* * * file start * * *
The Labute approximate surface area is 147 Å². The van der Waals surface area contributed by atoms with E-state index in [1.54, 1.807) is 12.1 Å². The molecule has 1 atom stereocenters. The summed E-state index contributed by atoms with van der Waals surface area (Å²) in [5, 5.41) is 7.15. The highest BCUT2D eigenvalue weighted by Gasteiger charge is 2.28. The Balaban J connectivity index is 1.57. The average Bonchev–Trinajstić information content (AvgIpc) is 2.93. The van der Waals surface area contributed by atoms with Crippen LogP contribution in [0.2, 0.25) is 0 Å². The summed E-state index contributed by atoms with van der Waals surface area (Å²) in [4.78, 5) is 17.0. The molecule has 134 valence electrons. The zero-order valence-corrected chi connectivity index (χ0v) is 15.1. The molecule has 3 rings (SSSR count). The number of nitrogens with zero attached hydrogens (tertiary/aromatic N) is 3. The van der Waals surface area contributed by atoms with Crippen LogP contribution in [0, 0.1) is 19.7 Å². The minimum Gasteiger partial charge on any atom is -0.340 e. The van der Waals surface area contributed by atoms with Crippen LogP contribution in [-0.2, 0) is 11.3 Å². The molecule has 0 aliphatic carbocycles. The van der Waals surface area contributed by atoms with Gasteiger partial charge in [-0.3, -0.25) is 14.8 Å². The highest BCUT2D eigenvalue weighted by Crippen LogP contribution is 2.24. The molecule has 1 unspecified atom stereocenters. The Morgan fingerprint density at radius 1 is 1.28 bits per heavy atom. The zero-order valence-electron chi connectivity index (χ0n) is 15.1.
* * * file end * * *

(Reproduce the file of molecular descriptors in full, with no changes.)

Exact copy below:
The Labute approximate surface area is 147 Å². The van der Waals surface area contributed by atoms with E-state index in [1.54, 1.807) is 12.1 Å². The molecule has 1 atom stereocenters. The summed E-state index contributed by atoms with van der Waals surface area (Å²) in [5, 5.41) is 7.15. The highest BCUT2D eigenvalue weighted by Gasteiger charge is 2.28. The Balaban J connectivity index is 1.57. The average Bonchev–Trinajstić information content (AvgIpc) is 2.93. The van der Waals surface area contributed by atoms with Crippen LogP contribution in [0.2, 0.25) is 0 Å². The summed E-state index contributed by atoms with van der Waals surface area (Å²) in [4.78, 5) is 17.0. The molecule has 134 valence electrons. The zero-order valence-corrected chi connectivity index (χ0v) is 15.1. The molecule has 3 rings (SSSR count). The number of nitrogens with zero attached hydrogens (tertiary/aromatic N) is 3. The van der Waals surface area contributed by atoms with Crippen LogP contribution in [0, 0.1) is 19.7 Å². The minimum Gasteiger partial charge on any atom is -0.340 e. The van der Waals surface area contributed by atoms with Crippen LogP contribution in [-0.2, 0) is 11.3 Å². The molecule has 0 aliphatic carbocycles. The van der Waals surface area contributed by atoms with Gasteiger partial charge in [-0.3, -0.25) is 14.8 Å². The highest BCUT2D eigenvalue weighted by Crippen LogP contribution is 2.24. The molecule has 1 unspecified atom stereocenters. The Morgan fingerprint density at radius 1 is 1.28 bits per heavy atom. The zero-order valence-electron chi connectivity index (χ0n) is 15.1.